When a man drives his car from town A to town B he drives at 72mph downhill and at 56mph uphill.
Using the times taken for both legs of the journey, when he returned home he was able to calculate the distance between the two towns.

Originally posted by THUDandBLUNDER When a man drives his car from town A to town B he drives at 72mph downhill and at 56mph uphill.
Using the times taken for both legs of the journey, when he returned home he was able to calculate the distance between the two towns.

By on the flat do you mean flat out as in 'full whack'? Must be 72mph in that case if that's what he is doing downhill.
Otherwise i think this question is very ambiguous and there is not enough information to find out half the answer.

Originally posted by jimslyp69 By on the flat do you mean flat out as in 'full whack'? Must be 72mph in that case if that's what he is doing downhill.
Otherwise i think this question is very ambiguous and there is not enough information to find out half the answer.

Very ambiguous? Thank you very much!

I mean that there are three types of road: uphill, downhill, and flat.
Bu it is unknown how much of each there is.

Originally posted by Bowmann What if it were 0mph?

It still wouldn't matter. As long as his speed is the same on the flat in both directions, the time spent on the flat is equal both coming and going and can be subtracted out of the total time for his calculating purposes.

If the speed on the flat is 0, then for him to have made the trip (as stated in the original problem), there would have to be no flat stretches in his journey.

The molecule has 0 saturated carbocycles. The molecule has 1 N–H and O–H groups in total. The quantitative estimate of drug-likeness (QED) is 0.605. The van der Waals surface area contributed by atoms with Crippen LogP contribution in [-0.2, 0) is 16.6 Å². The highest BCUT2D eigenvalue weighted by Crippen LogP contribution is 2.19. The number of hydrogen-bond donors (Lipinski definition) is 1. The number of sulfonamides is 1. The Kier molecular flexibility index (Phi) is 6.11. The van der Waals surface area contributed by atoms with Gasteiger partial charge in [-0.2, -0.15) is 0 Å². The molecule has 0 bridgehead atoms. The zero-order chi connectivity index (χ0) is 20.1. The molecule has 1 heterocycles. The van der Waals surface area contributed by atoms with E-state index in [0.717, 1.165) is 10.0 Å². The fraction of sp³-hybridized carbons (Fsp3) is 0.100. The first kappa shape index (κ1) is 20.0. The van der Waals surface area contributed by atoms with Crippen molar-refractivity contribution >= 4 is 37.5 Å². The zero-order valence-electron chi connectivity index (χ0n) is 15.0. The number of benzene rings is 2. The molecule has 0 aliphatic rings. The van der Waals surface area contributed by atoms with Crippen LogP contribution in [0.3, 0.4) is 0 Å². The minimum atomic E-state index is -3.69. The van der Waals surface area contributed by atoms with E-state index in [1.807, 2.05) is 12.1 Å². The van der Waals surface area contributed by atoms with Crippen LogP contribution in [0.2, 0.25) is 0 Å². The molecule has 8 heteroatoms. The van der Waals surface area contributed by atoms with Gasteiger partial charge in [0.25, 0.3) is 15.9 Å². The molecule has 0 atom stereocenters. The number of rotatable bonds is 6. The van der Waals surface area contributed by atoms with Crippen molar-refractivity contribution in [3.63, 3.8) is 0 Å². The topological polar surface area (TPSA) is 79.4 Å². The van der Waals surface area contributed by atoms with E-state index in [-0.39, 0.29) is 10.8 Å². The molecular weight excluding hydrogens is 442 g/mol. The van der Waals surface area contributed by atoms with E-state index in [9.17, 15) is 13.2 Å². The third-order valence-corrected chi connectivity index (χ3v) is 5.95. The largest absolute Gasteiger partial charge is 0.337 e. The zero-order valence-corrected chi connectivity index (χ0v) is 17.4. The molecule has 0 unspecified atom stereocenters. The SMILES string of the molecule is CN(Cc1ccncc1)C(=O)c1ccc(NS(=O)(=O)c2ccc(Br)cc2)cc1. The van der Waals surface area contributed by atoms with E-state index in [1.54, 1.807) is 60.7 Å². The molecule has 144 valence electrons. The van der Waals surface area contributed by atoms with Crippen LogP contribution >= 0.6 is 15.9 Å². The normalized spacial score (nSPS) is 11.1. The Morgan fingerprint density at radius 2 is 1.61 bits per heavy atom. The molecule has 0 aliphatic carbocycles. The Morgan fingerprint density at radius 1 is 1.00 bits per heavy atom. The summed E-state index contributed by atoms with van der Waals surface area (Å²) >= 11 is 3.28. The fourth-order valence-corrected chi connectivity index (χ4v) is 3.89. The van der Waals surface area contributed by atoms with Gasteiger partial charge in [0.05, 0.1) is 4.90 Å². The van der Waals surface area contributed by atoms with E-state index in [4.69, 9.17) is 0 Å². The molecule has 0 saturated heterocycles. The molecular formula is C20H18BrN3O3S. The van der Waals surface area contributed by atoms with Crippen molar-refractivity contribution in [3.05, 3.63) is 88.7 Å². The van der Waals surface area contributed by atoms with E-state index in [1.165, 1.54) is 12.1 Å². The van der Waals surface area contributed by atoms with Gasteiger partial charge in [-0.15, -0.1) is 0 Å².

Originally posted by TDR1 if he isnt moving how can he reach his destination?? explain that please.

There's no explaination. He's just being stupid as usual.

I apoligise if you were being serious, but I don't see any way that could be true. If he were to ever reach his destination, his speed on the flat couldn't be zero unless there was no flats. And no, he wouldn't get there eventually traveling at speed zero.

Originally posted by The Plumber As long as his speed is the same on the flat in both directions, the time spent on the flat is equal both coming and going and can be subtracted out of the total time for his calculating purposes.

The times spent going uphill, downhill, and flat are non-zero but unknown.
We know only the uphill speed, downhill speed, and total time for each whole trip.

Originally posted by THUDandBLUNDER The times spent going uphill, downhill, and flat are non-zero but unknown.
We know only the uphill speed, downhill speed, and total time for each whole trip.

Actually, we only know two of the three.

We know only the uphill speed, downhill speed, and total time for each whole trip.